2012-03-26_15-17-05_353Just a quickie about the Soil Association’s Soil Symposium, which took place in the lovely @Bristol Science Centre yesterday and day. I love these events, mostly because it’s a great reminder about why we do what we do: when you see horrific consequences of soil degradation and loss (and we’re not talking Amazonian rainforest or American dustbowl here, we’re talking pre dessertification of prime UK agricultural land which is being washed away by bad management, a lack of organic matter being returned to the soil, and poor understanding of the most basic soil science by some farmers), then it helps keep your moral up when spreading compost (pictured) or manure on your own holding. You can feel like you’re doing your bit to lock up carbon, provide nutrients and moisture-retentive mulches for your plants, not to mention breeding grounds for beneficial soil fauna and flora, and generally make the world that bit better. Everything starts with the soil, and as Rob Richmond pointed out today, farmers’ main role is to turn sunlight into food for us all. This can only happen with healthy soil – and that is what the real meaning of Organic is.

When In Rome

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Luigi shows us the range of common land available for local cattle and horse grazing

…visit organic farms and become a revolutionary! Well, I’m pretty sure that’s how the old saying goes anyway. That’s certainly what I got up to last week: there was a meeting/conference/general get-together of European growers, farmers, researchers and campaigners looking at access to land issues, which meant somehow I managed to get myself invited to spend four days in lovely sunny Rome when the UK was enjoying its usual drizzly weather. It’s a hard life eh?

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These organic water buffalo get milked just once a day, to Mozart

The meeting was the next step in a Grundtvig project: previous meetings have already taken place in Germany, England (Bristol) and Lithuania, so now it was the turn of Italian partners AIAB to host a meeting. The Soil Association is a partner in the project, and it was through them that I heard about the scheme – as they were unable to attend the Rome meeting themselves, they asked whther I could go as their representative (and an ex-apprentice from their Future Growers scheme), plus my new book Gardening For Profit (clang!) also looks as how to gain access to land, so I knew I would find the trip very interesting and relevant.

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“Camorra not welcome” banner at the co-operative – eek!

Along with members of other European organisations, such as the famous Terre de Liens from France, our group visited 7,000 hectares of common land in the Tolfa mountains north of Rome on Monday (gorgeous); a buffalo mozarella- and ricotta-making co-operative based on land confiscated from the Camorra Mafia a few hours south of Rome towards Naples on Tuesday (scary); and on Wednesday we went to the pioneering co-operative farm Agricolutra Nova just outside Rome, with veg, animals for cheese and meat and other enterprises, which started life in the 1970s as a collective of protestors and farmers who occupied land designated for development (revolutionary).

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Revolutionary restaurant for workers and visitors at Agricoltura Nova

All the farms were amazing in different ways; most of all though it struck me that much of Europe still has a lot of common land, or land that is held by local, regional or national governments – and finding access to farm this land which already exists is the issue for many people in the area. However, in the UK, we face quite different problems: the idea of people taking up possession of the few small commons and village greens we have left is almost unthinkable. Occupation of land does happen, and the Reclaim The Fields movement is keen to make it happen more: but on the whole we expect to find land from private sources. I think we’ll need to change our psychology, as well as regulation, to gain better access to land in the country.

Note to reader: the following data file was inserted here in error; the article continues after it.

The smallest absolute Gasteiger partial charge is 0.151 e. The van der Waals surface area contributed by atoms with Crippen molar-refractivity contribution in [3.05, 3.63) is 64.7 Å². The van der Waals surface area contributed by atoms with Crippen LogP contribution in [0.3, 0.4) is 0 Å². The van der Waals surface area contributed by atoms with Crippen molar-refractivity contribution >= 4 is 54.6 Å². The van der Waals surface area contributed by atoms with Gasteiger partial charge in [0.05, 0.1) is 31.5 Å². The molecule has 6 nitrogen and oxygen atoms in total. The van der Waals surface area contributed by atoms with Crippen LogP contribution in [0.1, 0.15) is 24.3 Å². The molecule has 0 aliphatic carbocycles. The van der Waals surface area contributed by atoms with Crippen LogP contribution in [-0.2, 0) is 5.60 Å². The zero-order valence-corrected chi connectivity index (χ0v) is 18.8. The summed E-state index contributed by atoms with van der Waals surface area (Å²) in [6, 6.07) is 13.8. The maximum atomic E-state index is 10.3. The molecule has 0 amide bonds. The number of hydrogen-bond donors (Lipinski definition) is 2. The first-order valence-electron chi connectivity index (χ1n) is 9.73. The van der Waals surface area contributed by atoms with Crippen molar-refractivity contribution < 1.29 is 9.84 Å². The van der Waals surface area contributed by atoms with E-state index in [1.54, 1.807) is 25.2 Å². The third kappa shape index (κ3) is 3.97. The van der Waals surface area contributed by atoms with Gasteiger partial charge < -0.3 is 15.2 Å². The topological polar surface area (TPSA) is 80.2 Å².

Foam Trial

IMG-20130911-00556 In conjuction with BABOG (Bristol & Bath Organic Growers, a regional group of the OGA), the Soil Association’s Duchy Originals Field Labs programme, and via the Organic Research Centre, there was a foam weeding demonstation today at the Somerset Flower Farm in Wrington, south of Bristol. This was part two of the trial; the first demonstration day was back on 19th July, and we took a look at the plots of land that were treated then.

IMG-20130911-00555The hot foam weeding system, Foamstream, is currently available to buy direct from the manufacturer (rather out of my price range at circa £24,000); or there are trained operatives who can come and treat your weeds for you, and will charge a day rate according to the size of plot to be covered, weed type, water access, operator and number of days booked – but probably the best starting rate would be £650/day. Our operator was William Iliffe, from Ecological Weeding Techniques; and after checking out the results from the previous application, we also saw a demo of the system in practice.

IMG-20130911-00557The ‘foam’ mix is organically approved, and made from plant extracts; however the foam is simply a wetting agent and 0.5% of the total solution, designed to make it easier for the heat from the near-boiling water permeate the cell walls of the weeds and seeds. So it’s the extreme temperature (over 90C) that actually kills the weeds, not the chemicals in the foam. The foam bubbles also helps keep the heat around the plant for longer, acting like a mini blanket.

There was a definite difference between treated and untreated patches, especially where docks were less prevalent; and even aggressive perennials such as docks had been knocked back a couple of weeks after application, compared to untreated areas. However when we saw the patches, 7 weeks after initial application, many weeds that had survived had caught up size-wise to those in the non-treated areas (although on mst holdings any new weeds would have been hoed off very quickly compared to untreated areas, rather than left for trial purposes). It will be interesting to hear whether the stubborn perennial weeds on the treated patch are weaker long-term, such as spring next year; and how long the surface sterilising effect lasts on those patches that showed such a successful marked difference between treatment and control. For the full report on these demos, check out the next issue of the Organic Grower magazine, free to Organic Grower Alliance members.